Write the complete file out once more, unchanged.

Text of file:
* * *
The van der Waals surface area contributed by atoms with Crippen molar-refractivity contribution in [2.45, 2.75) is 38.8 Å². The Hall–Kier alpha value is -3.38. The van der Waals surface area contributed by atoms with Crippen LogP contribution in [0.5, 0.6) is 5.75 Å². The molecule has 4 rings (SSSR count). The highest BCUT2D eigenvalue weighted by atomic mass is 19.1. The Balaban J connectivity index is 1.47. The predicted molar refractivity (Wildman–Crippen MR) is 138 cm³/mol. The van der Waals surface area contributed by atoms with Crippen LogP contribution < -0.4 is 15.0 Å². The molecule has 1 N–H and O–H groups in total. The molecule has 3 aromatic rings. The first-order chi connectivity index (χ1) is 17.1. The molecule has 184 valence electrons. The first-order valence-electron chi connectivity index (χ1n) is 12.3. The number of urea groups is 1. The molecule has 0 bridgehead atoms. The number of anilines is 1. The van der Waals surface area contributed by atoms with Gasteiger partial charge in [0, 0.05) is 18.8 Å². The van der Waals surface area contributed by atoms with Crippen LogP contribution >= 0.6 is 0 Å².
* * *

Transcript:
The van der Waals surface area contributed by atoms with Crippen molar-refractivity contribution in [2.45, 2.75) is 38.8 Å². The Hall–Kier alpha value is -3.38. The van der Waals surface area contributed by atoms with Crippen LogP contribution in [0.5, 0.6) is 5.75 Å². The molecule has 4 rings (SSSR count). The highest BCUT2D eigenvalue weighted by atomic mass is 19.1. The Balaban J connectivity index is 1.47. The predicted molar refractivity (Wildman–Crippen MR) is 138 cm³/mol. The van der Waals surface area contributed by atoms with Crippen LogP contribution < -0.4 is 15.0 Å². The molecule has 1 N–H and O–H groups in total. The molecule has 3 aromatic rings. The first-order chi connectivity index (χ1) is 17.1. The molecule has 184 valence electrons. The first-order valence-electron chi connectivity index (χ1n) is 12.3. The number of urea groups is 1. The molecule has 0 bridgehead atoms. The number of anilines is 1. The van der Waals surface area contributed by atoms with Gasteiger partial charge in [0, 0.05) is 18.8 Å². The van der Waals surface area contributed by atoms with Crippen LogP contribution >= 0.6 is 0 Å².